According to the United States Department of Justice, “sextortion” is labeled as the most important and fastest-growing cyberthreat to children, with more minor victims per offender than all other child sexual exploitation offenses. Sextortion is the threatened dissemination of explicit, intimate, or embarrassing images of a sexual nature without consent. It is usually for the purpose of getting more images, sexual acts, money or something else.
Sextortion in children catapulted into the spotlight in 2012 with the suicide of 15-year-old Amanda Todd from British Columbia. After years of online stalking, public humiliation, and cyberbullying associated with sextortion, she took her own life. Despite increased public interest in sextortion, there have been no studies to empirically examine this behavior among adolescents.
Researchers from Florida Atlantic University and the University of Wisconsin-Eau Claire have filled this gap with a study that explored sextortion prevalence behaviors among a nationally-representative sample of 5,568 middle and high school students in the U.S. between the ages of 12 to 17 years.
Results from the study, just published in the journal Sexual Abuse, reveals that 5 percent of these youth had been the target of sextortion, and 3 percent admitted that they had done it to others. While these percentages do not seem high, they constitute a meaningful proportion when extrapolated to a U.S. population of teens. Males were significantly more likely than females to have participated in sextortion both as a victim and as an offender.
“Our finding that males are more likely to be a victim of sextortion was somewhat surprising given that most attention has focused on female victims,” said Sameer Hinduja, Ph.D., co-author, a professor in FAU’s School of Criminology and Criminal Justice within the College for Design and Social Inquiry, and co-director of the Cyberbullying Research Center. “We also found a connection between offending and victimization, with those involved in one role being more likely to also be involved in the other.”
Other findings showed that adolescents who identified as non-heterosexual were more than twice as likely to be the victim of sextortion. This finding is consistent with other forms of online abuse, including cyberbullying and electronic dating violence, which research has shown is more common among those who do not identify as heterosexual. The researchers found no differences by race and age, although 15 year olds were generally more likely to be involved compared with other groups.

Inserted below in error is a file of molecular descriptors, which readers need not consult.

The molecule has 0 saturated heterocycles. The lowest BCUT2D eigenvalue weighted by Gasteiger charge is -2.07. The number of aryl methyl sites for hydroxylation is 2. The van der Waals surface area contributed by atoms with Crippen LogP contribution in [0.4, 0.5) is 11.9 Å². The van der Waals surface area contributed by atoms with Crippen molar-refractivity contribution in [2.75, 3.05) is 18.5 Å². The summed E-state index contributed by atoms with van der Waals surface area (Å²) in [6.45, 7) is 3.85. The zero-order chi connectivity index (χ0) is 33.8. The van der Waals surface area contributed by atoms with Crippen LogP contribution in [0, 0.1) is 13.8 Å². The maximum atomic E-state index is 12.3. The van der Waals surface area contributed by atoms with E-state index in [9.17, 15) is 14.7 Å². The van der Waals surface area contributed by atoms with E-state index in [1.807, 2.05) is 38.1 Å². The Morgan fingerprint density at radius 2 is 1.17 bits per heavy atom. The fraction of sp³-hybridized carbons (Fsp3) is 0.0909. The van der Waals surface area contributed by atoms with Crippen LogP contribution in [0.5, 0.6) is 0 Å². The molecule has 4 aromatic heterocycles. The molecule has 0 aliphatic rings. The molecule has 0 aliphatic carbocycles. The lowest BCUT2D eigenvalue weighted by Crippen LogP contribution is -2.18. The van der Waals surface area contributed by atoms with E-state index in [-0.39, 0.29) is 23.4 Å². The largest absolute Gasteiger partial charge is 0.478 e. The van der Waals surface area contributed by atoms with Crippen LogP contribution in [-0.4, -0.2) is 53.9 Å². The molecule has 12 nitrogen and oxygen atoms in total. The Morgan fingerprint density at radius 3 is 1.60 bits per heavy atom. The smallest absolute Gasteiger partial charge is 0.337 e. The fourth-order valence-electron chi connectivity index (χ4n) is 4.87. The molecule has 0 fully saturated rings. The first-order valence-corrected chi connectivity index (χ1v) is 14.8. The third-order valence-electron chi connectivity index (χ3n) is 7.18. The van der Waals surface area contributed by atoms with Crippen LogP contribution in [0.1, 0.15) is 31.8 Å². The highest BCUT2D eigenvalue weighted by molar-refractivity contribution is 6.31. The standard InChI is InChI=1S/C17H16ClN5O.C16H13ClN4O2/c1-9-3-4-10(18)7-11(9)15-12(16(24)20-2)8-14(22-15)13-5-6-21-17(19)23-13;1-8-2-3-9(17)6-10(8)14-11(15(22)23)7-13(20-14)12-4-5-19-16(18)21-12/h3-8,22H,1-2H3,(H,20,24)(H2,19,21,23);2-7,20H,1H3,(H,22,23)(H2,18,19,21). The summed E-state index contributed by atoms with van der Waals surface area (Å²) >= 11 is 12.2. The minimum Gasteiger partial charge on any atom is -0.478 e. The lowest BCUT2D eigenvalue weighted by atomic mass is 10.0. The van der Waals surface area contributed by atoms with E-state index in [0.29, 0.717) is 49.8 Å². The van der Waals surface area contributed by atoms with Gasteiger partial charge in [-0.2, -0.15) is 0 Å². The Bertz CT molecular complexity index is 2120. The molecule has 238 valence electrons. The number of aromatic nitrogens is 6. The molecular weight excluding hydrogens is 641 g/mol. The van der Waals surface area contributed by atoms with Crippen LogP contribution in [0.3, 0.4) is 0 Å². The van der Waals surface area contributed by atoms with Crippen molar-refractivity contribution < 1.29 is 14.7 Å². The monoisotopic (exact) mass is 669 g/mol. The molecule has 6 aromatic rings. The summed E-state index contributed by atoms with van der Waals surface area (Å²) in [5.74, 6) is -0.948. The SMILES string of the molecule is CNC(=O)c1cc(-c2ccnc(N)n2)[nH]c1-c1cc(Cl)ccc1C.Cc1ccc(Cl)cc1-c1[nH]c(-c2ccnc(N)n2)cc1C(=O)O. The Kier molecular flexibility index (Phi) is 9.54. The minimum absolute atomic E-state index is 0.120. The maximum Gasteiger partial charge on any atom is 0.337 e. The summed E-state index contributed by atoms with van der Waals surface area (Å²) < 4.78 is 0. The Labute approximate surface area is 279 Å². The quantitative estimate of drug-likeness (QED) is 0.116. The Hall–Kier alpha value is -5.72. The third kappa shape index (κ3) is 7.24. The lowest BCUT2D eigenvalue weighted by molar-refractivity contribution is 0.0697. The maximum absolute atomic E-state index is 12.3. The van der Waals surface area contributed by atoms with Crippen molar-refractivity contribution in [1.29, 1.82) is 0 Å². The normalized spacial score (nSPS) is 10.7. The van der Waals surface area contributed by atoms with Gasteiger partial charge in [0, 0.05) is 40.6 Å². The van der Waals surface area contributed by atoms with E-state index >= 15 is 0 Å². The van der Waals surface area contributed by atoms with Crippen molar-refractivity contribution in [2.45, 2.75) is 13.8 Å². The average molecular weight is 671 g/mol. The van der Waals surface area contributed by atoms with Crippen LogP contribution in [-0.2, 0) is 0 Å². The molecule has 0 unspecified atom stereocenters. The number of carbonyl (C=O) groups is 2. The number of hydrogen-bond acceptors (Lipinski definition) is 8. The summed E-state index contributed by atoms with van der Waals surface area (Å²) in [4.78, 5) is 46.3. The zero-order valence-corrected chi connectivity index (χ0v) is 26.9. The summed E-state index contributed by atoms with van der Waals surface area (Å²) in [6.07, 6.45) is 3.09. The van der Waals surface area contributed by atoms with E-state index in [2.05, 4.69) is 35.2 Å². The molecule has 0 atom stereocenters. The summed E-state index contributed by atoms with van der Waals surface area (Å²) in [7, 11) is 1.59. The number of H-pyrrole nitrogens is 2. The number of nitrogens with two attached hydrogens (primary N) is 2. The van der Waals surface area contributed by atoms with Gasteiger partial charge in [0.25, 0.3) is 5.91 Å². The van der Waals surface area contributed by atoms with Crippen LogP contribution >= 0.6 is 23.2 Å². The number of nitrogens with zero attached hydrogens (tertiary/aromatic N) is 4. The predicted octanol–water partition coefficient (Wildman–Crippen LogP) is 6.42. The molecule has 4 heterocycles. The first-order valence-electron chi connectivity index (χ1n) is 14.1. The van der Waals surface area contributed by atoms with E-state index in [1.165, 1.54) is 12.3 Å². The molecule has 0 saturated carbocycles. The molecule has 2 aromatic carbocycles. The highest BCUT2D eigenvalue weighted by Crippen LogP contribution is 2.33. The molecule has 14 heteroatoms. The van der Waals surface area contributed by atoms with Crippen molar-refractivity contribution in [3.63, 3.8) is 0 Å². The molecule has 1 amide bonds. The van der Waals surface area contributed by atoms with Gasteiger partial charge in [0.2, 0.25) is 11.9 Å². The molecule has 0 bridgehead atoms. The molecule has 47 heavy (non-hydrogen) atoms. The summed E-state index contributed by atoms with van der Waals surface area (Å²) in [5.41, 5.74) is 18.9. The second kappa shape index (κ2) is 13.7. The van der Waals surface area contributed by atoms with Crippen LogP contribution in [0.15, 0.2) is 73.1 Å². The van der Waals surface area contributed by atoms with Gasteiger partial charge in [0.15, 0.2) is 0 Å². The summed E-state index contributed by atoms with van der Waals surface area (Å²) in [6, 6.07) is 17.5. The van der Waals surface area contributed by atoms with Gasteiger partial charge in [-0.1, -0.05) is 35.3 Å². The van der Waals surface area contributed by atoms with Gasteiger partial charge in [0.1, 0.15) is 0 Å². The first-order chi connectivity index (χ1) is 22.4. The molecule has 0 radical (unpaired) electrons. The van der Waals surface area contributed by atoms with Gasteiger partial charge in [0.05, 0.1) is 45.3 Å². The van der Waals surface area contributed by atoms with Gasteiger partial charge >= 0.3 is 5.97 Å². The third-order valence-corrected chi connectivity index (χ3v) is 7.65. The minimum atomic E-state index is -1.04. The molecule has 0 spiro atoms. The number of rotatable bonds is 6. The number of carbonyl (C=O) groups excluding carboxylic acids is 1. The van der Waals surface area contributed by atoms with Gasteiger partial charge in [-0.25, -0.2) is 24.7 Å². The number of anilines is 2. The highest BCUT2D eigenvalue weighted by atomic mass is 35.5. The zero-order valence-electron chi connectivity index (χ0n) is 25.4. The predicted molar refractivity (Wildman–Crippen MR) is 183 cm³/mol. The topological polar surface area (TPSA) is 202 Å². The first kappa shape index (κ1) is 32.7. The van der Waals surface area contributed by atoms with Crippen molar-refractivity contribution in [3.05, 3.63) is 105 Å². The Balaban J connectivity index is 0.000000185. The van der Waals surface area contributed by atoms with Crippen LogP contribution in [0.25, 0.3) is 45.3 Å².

The study also found that most sextortion experiences occurred within the context of an existing friendship (romantic or otherwise). It was relatively rare that the person targeted by someone was not well known to the target.
Victims of sextortion were harmed in a variety of ways, including being stalked or harassed (9.7 percent of males and 23.5 percent of females), being contacted repeatedly online or by phone (42.9 percent of males and 40.9 percent of females), or having a fake online profile created about them (11.2 percent of males and 8.7 percent of females).
Most notably, 24.8 percent of males and 26.1 percent of females who were sextorted said the offender posted the sexual image of them online, while 25.5 percent of male victims and 29.6 percent of female victims said the offender sent the sexual image of them to someone else without their permission.
“In short, threats that were made were ultimately carried out in some way, and some of these instances may indeed be more accurately characterized as ‘revenge porn,’ another behavior involving the unauthorized distribution of explicit images,” said Hinduja. “Revenge porn is less colloquially known as ‘non-consensual pornography.’ However, the primary difference between revenge porn tends to be public while sextortion is usually private, unless threats are ultimately carried out.”
Few victims of sextortion reported the experience to parents or other adult authorities, although significantly more females informed their parents than did males. In addition, very few sextortion victims reported it to the site or app where the situation occurred.
“Besides a general distrust or lack of faith in adults, adolescents also fear retaliation, struggle with shame, wish to keep sextortion a secret, attempt to minimize the incident, and don’t know where to turn to or who they can count on to truly come through for them,” said Hinduja.
Hinduja and Justin W. Patchin, Ph.D., co-author, a professor at the University of Wisconsin-Eau Claire and co-director of the Cyberbullying Research Center, advise youth to continue to be cautious when it comes to how much trust they can extend to others. They also suggest that parents and other adults who work with teens should cultivate them in a healthy dose of skepticism about the sharing of personal, sexual content – to anyone in their circle because the research makes clear that sextortion rarely involves strangers.
“Youth may fall prey to victimization more readily than adults because of the naiveté that stems from a simple lack of experience in the ways of life and love,” said Hinduja.